Barcelona 2013
Barcelona 2013
Abstract book - Abstract - 495
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Conference Details
International Committee
Plenary Speakers
Presenting Speakers
Scientific Committee
Abstract #495  -  Mental Health
  39.2: Mental Health (Parallel) on Tuesday @ 16.30-18.30 in Teatre Chaired by Sue Gibbons,
Jordi Blanch

  Presenting Author:   Prof Lorraine Sherr - UCL, United Kingdom
  Additional Authors:  Lic Juan Sotelo, Lic Daniel Palacio, Lic Fernando  D`Elio, Lic Luciana Betti, Dr Silvana Weller, Lic Julia Recchi, Dr Carlos Falistocco,  
There is a high level of co-morbidity between HIV/AIDS and mental health disorders. There is little knowledge about the prevalence and impact of poor mental health in families affected by HIV and how to improve outcomes in the context of this double burden. The objective of this study was to assess the level of depression and suicidal ideation in carers of children affected by HIV attending community-based programmes in South Africa and Malawi.
Method / Issue:
A sample of 989 carers were recruited from 28 randomly selected community HIV organisations across South Africa and Malawi. Depression was screened for using the Shona Symptom Questionnaire (SSQ) with a cut-off for clinical caseness of 7/8. Suicidality was measured using a question about suicidal ideation from the Patient Health Questionnaire. Chi-square tests were conducted to compare mental health outcomes with family and community factors.
Results / Comments:
The carers in the sample had a mean age of 44 years and 94.9% were women. The prevalence of carers reporting depressive symptoms above the cut-off was 28.1%. Moreover, 12.3% of carers reported experiencing suicidal ideation. Women were more likely to have depression (0.051) and suicidal ideation (p<0.001). Carers with depression were significantly more likely to be living in with someone with HIV (p=0.008) and have a family member who had been unwell in the past 3 months (p=0.001). Suicidal ideation was more common in carers who had no employed household members (p<0.004), and had a family member who had been ill in the past 3 months (p<0.001). Carers were more likely to have depression if they had experienced violence in their homes in the past year (p=0.028) and lived in communities where family members had been exposed to violence (p=0.030). Carers with depression were more likely to use disciplinary measures that involved physical violence (p=0.007) and psychological threats (p<0.001) with their children, as were carers with suicidal ideation (physical violence p=0.008; psychological threats p=0.001). Carers with depression were more likely to have children who were in poor health and had a developmental disability (p<0.001). Carers with suicidal ideation were more likely to have children who were also experiencing suicidal ideation (p=0.016), higher levels of hunger (p<0.001), and developmental disability (0.001). Carers living in communities with a high level of concern for children affected by HIV/AIDS were less likely to have depression (p<0.001), while carers living in communities where these children were rejected were more likely to have depression scores higher than the cut-off (p<0.001). Suicidal ideation was more common in carers who live in communities where adults are not concerned about the well-being of children affected by HIV/AIDS (p=0.000), or where communities reject these children (0.001).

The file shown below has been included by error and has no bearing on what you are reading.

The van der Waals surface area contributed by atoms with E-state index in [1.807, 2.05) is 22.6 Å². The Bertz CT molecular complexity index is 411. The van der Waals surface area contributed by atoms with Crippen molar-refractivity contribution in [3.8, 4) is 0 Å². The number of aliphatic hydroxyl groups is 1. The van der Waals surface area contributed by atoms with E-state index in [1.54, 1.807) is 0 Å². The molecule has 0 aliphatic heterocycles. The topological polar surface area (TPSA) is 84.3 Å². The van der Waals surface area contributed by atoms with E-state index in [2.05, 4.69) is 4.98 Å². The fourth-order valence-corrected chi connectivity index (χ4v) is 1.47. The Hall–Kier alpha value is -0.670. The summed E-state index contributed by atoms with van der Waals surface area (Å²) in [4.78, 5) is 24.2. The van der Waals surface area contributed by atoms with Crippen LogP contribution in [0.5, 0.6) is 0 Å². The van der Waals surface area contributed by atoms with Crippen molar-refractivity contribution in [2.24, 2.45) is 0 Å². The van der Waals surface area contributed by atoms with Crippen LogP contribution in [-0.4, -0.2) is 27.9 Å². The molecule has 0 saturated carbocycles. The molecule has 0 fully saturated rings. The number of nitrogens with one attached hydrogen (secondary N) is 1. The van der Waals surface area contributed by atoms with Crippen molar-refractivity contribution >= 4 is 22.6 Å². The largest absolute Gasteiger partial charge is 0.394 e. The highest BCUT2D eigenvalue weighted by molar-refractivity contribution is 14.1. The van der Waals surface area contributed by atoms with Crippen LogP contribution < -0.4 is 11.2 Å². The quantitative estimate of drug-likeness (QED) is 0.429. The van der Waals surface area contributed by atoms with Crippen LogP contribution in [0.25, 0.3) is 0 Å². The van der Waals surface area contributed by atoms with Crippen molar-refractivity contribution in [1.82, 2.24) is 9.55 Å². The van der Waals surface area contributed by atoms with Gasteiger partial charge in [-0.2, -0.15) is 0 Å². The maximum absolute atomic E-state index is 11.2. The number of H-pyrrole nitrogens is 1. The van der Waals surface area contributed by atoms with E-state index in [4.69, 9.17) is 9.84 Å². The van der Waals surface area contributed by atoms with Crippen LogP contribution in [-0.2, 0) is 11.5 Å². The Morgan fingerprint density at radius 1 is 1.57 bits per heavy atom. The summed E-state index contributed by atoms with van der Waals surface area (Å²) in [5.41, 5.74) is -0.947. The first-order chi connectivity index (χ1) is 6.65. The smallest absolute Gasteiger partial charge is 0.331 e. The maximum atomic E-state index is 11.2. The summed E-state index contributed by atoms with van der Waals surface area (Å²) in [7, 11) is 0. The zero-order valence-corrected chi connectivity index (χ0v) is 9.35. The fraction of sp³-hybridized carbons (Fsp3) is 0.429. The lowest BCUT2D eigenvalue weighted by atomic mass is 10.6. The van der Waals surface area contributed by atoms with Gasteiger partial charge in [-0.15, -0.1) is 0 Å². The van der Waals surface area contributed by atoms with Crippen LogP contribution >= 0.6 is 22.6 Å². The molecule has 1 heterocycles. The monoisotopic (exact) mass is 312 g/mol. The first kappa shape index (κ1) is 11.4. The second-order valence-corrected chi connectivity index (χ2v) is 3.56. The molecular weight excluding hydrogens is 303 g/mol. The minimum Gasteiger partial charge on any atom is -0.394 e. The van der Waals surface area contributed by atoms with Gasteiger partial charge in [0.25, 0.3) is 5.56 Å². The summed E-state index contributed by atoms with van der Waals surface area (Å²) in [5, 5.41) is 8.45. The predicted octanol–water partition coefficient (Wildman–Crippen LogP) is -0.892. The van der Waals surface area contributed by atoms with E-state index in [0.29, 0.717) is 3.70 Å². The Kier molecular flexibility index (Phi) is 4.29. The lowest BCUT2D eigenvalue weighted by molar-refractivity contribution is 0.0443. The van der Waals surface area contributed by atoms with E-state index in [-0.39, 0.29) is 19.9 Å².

The mental health burden of HIV is linked to socio-economic factors, family illness and bereavement, and poor child outcomes. It is exacerbated by community stigma while community support is associated with better mental health outcomes. Causality cannot be established, but community organisations may be well placed to address the double epidemic of HIV and poor mental health. There is a need for evidence about what types of community input improve outcomes for families who are affected by HIV.
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